A London Business School expert is among a prominent group of economists calling for damage control, particularly in relation to the euro, after a referendum result they describe as “a historic mistake”.
Elias Papaioannou, Professor of Economics, London Business School, is one of 24 authors of a Vox EU article ‘Making the Eurozone more resilient: What is needed now and what can wait?’, which argues that Brexit was a historic mistake, but that we “must now turn to damage control – especially when it comes to the euro.”
Brexit was the latest – but certainly not the last – shock that will challenge the monetary union.
The question is: is the Eurozone resilient enough to withstand the shocks that it is likely to face in the months and years to come?
“For many observers,” Papaioannou says, “the answer is “no”. To survive the next bad shock, they argue, Europe’s monetary union needs major reform and deeper political integration. As such deeper integration is extremely difficult in today’s political climate; pessimism is the order of the day.”
But Professor Papaioannou and his co-authors don’t share this pessimism.
“The Eurozone’s construction has surely followed a convoluted process, but the fundamental architecture is now in place,” he says.
A good financial architecture for the Eurozone which can reduce the bank risk and contain the broader effects of defaults in the event of a future, bad shock, is largely built, the authors claim. Supervision is improving, stress tests are more credible, and the Single Resolution Mechanism is in place. The Single Resolution Fund can provide some recapitalisation funds if and when needed, and if these are not enough, the European Stability Mechanism (ESM) can, within the context of a macroeconomic adjustment programme, add more.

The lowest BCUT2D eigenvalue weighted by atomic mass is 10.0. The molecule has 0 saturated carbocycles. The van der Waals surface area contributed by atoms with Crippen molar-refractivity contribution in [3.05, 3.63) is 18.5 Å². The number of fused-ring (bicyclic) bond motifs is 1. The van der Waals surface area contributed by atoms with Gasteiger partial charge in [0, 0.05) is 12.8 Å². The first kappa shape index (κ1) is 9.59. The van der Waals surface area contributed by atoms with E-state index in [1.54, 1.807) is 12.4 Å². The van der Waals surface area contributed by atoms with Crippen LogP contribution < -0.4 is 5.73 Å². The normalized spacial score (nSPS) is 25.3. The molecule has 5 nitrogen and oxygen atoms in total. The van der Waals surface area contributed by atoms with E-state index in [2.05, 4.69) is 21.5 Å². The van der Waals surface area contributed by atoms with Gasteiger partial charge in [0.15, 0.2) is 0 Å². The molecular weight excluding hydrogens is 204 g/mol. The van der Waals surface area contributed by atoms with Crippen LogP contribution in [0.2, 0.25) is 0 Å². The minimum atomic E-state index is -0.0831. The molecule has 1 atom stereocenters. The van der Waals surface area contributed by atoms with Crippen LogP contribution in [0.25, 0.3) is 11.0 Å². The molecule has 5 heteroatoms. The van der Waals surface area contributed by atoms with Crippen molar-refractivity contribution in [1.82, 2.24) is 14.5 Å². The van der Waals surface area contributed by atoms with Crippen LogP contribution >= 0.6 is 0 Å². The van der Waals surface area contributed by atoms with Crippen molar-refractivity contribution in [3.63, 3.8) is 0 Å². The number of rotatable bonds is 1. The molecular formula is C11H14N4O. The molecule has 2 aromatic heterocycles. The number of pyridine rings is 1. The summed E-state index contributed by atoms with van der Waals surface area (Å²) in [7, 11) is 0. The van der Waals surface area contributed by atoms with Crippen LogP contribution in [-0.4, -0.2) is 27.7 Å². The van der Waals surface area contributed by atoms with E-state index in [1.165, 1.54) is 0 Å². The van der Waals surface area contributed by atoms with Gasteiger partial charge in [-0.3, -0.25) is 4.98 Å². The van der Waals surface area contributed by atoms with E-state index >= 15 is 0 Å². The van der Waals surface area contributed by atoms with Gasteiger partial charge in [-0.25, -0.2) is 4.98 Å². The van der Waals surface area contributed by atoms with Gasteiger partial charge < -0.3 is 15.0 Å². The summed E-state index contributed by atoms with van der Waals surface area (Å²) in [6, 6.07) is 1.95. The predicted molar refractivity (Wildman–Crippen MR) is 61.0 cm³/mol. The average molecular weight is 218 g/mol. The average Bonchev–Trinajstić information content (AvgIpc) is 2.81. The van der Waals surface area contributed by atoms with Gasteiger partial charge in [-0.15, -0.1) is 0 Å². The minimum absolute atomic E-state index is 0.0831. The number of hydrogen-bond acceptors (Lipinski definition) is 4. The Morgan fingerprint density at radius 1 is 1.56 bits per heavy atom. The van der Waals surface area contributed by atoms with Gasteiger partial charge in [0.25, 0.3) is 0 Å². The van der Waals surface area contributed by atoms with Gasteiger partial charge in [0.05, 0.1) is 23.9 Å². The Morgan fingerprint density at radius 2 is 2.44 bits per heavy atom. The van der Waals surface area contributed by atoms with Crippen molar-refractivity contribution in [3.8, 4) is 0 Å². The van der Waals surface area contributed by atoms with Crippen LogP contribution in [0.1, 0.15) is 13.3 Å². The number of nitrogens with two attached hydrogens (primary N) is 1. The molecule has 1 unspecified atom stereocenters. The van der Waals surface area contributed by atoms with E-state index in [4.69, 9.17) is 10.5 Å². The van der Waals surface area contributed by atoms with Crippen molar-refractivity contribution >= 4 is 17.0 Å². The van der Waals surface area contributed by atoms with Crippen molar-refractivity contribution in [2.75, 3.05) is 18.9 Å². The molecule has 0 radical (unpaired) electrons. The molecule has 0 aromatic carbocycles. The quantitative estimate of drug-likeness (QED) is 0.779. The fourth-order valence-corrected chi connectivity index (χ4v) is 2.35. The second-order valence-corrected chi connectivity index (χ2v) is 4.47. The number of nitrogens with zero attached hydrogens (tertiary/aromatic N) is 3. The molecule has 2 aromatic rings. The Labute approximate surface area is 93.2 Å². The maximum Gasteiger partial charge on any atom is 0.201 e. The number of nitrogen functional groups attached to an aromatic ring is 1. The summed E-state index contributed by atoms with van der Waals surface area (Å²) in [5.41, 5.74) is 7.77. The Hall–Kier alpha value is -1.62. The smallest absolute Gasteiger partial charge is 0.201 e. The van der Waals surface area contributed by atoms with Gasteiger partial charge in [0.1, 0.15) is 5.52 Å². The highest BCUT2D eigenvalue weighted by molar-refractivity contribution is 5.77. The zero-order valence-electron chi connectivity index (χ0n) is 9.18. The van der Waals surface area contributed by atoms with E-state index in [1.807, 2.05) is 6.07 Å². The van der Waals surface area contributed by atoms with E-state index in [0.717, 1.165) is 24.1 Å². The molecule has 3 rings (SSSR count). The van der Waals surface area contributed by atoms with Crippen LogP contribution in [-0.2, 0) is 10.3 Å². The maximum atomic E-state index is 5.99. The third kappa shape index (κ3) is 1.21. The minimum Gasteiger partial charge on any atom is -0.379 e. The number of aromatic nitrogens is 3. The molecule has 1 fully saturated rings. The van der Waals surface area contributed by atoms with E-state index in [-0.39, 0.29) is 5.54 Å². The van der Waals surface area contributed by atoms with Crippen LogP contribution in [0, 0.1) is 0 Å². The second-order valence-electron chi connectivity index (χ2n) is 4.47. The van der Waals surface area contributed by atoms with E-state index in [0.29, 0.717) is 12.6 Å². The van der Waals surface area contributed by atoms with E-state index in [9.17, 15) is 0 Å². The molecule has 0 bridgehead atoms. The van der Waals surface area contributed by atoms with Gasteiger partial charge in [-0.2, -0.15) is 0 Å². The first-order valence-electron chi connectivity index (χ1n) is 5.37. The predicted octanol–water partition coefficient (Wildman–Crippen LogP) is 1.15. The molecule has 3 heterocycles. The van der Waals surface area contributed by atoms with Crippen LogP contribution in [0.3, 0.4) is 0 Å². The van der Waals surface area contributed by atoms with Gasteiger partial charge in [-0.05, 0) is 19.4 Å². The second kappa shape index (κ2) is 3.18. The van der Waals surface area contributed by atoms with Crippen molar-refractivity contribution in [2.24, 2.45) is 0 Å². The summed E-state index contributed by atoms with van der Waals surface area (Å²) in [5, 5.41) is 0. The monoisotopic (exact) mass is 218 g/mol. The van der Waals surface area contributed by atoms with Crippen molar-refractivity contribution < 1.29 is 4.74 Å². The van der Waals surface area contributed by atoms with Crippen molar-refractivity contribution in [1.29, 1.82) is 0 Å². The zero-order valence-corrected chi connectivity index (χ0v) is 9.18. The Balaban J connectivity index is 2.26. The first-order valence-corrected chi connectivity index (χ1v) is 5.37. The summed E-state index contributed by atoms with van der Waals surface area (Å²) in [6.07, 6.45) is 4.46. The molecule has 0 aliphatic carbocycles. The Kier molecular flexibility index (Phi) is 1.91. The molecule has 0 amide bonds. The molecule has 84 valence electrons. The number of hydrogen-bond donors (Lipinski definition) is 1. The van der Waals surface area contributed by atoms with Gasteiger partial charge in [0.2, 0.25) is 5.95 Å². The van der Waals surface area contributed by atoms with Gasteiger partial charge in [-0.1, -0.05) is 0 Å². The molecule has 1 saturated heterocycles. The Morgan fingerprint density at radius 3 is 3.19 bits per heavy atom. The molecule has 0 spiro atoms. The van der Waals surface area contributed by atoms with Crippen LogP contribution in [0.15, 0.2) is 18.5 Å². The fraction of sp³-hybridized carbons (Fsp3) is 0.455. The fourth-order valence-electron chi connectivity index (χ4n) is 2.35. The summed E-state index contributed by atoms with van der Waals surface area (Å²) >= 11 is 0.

What we need most urgently, Papaioannou and colleagues say is to ensure that bail-in rules, already defined, can be enforced.
“Italy provides two cases in point,” Papaioannou says.
“First, non-performing loans have steadily increased and are carried on the books at prices substantially above market prices. Second, the Italian government has proven very reluctant to apply the bail-in rules. The credibility of the rules is at stake. Either they have to be applied, or credibly modified.”
Reducing the risk of default is best achieved through a combination of good rules and market discipline. “Neither is really in place,” Professor Papaioannou explains.
“The accumulation of rules has made them unwieldy, unenforceable, and open to too many exceptions. They can and should be simplified. In most countries, the level of expenditure – rather than the deficit – is the main problem. High expenditure makes it difficult to raise taxes and balance the budget, leading to dangerous debt dynamics.”
The European Stability Mechanism is tasked with dealing with default. “But”, Papaioannou and colleagues explain, “it’s ‘firepower’ is too small compared to the sort of shock-absorbing operations it may be called on to undertake in the case of a large Eurozone nation getting into debt trouble. Second, given its current decision-making procedures, markets cannot be sure that action will be taken promptly. Higher funding or higher leverage, and changes in governance such as replacing the requirement of unanimity by a more flexible one, are needed to make the ESM able to respond quickly and fully to a country in trouble.”
In addition to the liquidity facilities of the ECB, which can address sudden stops on banks, Papaioannou and his co-authors say that the Outright Monetary Transactions (OMT) is the right structure to address sudden stops facing states.
“One step that could be taken soon is a clearer articulation of how to combine the two. This would clarify the role of the ECB, and eliminate a source of criticism about the allocation of roles between the ECB and other Eurozone structures such as the ESM. The resulting clarity would make it easier for markets and investors to be assured that Europe’s monetary union could deal effectively with any future shocks,” Papaioannou says.
While there is much work cut out over the long term to secure Eurozone stability, these immediate measures, economists argue, should not be delayed. Now in this time of uncertainty, is a moment for decisive and constructive action.